Electrical safety

Staying safe is easier when you understand the risks and how you can avoid them. These tips will help you take care of yourself, your family and your home when you’re using electricity.

If you’re digging around your property, to make sure you don’t hit underground cables or pipes, contact Before you Dig on 1100 for help.

Always call 000 immediately if there is a risk to life or property. Learn more about what to do in emergency situations.

If your power goes out, your distributor is usually the best person to call. They own and operate the poles and wires that deliver power you your home or business.

Electrical emergencies

Electric shocks

Always call 000 straight away to get medical assistance if someone is experiencing an electrical shock.

  • If there is no danger of you also being electrocuted, switch off the power and pull out the plug.
  • If you can’t turn the appliance off safely, use something that won’t conduct electricity to free the shock victim from the electric current. This could be heavy duty insulating gloves; something made of rubber, dry cloth or cured dry wood.
  • Protect yourself and anyone else from the possibility of further shocks.
  • Don’t touch the victim’s skin until they’re completely free of the electrical current.
  • If you’re trained in CPR, you should attempt to resuscitate the shock victim as soon as they’re no longer in contact with the electrical current.
  • Never attempt to rescue a person where a high voltage electrical current is involved. Reach straight for the phone and call 000.

Electrical fires

Fire blankets and extinguishers are a great way to smother small fires, but you should always call 000 in the case of an emergency.

  • Fire blankets and extinguishers are a great way to smother small fires, but you should always call 000 in the case of an emergency.
  • If it’s safe to do so, turn off and unplug electrical appliances that may be affected.
  • If you decide to invest in an extinguisher, make sure you choose one that’s right for your intended use (e.g. cooking oil and fat fires).
  • Never throw water on an electrical fire as you could electrocute yourself.
  • If your clothing catches fire, be sure to “stop, drop and roll” until the flames have been extinguished entirely.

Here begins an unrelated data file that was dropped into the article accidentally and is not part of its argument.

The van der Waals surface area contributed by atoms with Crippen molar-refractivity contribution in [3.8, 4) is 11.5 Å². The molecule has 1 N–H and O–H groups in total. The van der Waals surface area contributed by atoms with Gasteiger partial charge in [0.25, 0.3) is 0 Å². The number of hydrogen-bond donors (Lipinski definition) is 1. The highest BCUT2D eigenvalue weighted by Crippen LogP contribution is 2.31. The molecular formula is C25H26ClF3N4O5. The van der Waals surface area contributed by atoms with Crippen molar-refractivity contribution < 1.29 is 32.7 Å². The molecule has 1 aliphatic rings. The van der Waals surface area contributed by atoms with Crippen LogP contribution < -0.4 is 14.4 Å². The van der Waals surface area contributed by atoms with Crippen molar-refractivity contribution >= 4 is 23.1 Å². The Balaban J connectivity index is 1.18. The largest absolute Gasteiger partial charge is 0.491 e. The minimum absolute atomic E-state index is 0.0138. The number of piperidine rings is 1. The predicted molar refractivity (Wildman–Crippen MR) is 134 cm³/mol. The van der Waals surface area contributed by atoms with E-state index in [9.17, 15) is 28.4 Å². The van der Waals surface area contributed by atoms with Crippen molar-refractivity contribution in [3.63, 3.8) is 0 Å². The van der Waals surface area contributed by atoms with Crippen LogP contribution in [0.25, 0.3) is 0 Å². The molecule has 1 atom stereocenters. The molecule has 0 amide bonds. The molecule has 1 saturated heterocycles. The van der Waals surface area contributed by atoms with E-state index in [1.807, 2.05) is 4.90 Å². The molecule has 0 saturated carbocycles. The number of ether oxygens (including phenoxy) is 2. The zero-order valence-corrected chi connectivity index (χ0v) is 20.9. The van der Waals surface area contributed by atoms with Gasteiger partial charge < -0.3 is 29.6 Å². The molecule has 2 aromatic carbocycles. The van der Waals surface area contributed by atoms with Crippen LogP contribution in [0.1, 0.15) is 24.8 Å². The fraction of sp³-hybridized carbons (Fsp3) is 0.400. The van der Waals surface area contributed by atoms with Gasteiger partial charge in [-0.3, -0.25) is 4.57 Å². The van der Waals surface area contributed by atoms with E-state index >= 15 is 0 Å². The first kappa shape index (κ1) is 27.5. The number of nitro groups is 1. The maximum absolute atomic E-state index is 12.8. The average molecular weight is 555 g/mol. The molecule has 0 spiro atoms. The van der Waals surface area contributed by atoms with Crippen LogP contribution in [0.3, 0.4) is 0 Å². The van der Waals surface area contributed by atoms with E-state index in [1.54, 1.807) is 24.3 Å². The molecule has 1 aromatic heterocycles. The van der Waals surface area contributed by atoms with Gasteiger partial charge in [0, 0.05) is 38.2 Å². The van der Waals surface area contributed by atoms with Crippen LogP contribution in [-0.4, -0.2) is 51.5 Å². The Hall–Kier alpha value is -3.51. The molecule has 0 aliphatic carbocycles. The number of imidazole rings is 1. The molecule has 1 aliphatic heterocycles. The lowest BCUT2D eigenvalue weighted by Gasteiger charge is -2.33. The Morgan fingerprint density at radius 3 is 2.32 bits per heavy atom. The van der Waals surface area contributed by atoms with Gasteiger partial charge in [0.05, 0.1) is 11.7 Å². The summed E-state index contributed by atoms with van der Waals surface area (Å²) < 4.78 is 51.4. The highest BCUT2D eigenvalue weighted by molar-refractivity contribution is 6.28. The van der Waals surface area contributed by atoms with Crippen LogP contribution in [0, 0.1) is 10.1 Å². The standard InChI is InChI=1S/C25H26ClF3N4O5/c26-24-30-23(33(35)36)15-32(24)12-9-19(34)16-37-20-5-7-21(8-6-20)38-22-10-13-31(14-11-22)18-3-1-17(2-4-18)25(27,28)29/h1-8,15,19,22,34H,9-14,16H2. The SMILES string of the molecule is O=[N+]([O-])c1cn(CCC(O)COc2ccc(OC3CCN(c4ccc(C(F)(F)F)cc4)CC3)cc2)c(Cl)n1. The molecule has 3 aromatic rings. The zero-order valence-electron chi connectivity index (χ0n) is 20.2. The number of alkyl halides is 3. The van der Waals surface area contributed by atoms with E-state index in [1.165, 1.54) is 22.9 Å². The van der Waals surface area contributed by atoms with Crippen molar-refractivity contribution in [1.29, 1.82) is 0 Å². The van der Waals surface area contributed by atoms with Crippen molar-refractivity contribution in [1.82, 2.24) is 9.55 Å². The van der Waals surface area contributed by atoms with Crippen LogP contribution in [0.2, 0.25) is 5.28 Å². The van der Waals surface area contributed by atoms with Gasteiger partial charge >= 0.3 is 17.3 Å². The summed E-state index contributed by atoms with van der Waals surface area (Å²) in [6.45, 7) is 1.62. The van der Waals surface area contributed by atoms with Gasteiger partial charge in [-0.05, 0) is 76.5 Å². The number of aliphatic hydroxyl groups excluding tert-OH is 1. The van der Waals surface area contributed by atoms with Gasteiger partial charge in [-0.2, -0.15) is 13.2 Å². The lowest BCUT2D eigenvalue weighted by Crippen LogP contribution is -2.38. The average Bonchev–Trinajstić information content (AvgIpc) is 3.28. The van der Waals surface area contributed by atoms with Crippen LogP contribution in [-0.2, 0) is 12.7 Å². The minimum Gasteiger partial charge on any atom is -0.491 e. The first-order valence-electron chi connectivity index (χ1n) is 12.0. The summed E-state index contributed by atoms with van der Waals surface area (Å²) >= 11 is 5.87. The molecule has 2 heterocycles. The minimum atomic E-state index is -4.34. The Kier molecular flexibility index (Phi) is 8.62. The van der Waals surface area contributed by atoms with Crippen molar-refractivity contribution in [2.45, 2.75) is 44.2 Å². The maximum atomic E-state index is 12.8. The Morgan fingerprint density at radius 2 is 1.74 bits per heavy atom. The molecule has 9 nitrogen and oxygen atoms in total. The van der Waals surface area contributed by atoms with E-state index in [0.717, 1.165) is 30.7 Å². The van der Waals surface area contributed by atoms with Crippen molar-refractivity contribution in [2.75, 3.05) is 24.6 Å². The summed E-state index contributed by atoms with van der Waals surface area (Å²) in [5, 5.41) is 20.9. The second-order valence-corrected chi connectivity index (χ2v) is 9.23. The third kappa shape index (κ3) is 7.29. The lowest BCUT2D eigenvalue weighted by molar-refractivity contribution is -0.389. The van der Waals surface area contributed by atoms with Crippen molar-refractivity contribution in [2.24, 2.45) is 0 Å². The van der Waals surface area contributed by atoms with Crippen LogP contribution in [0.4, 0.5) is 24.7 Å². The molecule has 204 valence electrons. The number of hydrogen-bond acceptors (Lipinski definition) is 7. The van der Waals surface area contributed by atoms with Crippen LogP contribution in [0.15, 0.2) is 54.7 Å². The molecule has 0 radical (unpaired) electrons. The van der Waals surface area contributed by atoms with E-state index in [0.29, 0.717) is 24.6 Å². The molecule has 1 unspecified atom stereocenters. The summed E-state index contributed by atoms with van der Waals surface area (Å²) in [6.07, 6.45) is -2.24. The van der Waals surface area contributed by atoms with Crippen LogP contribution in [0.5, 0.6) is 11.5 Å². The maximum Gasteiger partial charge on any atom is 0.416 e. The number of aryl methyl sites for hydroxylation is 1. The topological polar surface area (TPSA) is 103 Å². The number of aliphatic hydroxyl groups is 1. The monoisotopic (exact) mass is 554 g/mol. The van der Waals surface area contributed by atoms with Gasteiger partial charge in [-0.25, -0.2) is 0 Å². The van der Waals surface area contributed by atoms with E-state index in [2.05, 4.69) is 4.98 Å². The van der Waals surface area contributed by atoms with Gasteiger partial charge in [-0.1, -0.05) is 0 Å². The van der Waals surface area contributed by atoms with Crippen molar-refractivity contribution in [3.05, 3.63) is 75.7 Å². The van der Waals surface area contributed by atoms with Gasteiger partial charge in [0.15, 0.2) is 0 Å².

Stay safe with electrical appliances


Replace or repair damaged electrical appliances, that may have frayed cords, cracked housing, or broken plugs.


Turn off power points and appliances when you’re not using them, or if you’re leaving home.


Keep exhaust fans clean and free of lint and dust.


Make sure your appliances have adequate breathing space so they don’t overheat.


Be careful when you’re using electrical appliances or extension cords near wet areas like sinks, bathrooms and swimming pools.


Always switch the toaster off before trying to remove any food caught in the unit, and make sure you regularly remove breadcrumbs.


Stay safe around power lines by keeping ladders, boat masts and poles clear of overhead wires. Also keep plants and trees trimmed and away from power lines.


Make sure you know where your switchboard is located. Keep access to it clear and label the switches, circuit breakers and fuses so you always know what’s what.

Simple safety equipment could save you

It pays to play it safe.


Safety switches

If your house was built before 1992, you might need to invest in safety switches for your power and lighting circuits. They’re designed to protect against electric shocks by switching off the power supply within a fraction of a second when an electrical fault occurs.


Smoke alarms

Every home should have smoke alarms installed.

You should test your smoke alarms weekly, by pushing the test button with the end of a broom. And don’t forget to change your smoke alarm battery every year.


Safety plugs

If you have children, pick up some safety plugs or power point covers. They’re easy to use, don’t cost a lot, and insert directly into empty power sockets so your little ones can’t push things they shouldn’t into your power sockets.


Surge protectors

Surge protectors help prevent damage to appliances in your home that are caused by power surges.


Fire blankets and extinguishers

You can buy approved fire blankets and portable extinguishers from most hardware stores. Just make sure you choose an extinguisher that’s right for your intended use (e.g. cooking oil and fat fires). And don’t forget to read the instructions so you know how to use them in an emergency.

Electrical safety during a storm

If your power is lost during a storm, it’s a good idea to turn off and unplug your electrical appliances. Don’t use or attempt to repair electrical appliances that may have been damaged by rain or flooding. Have them checked with a qualified electrician first.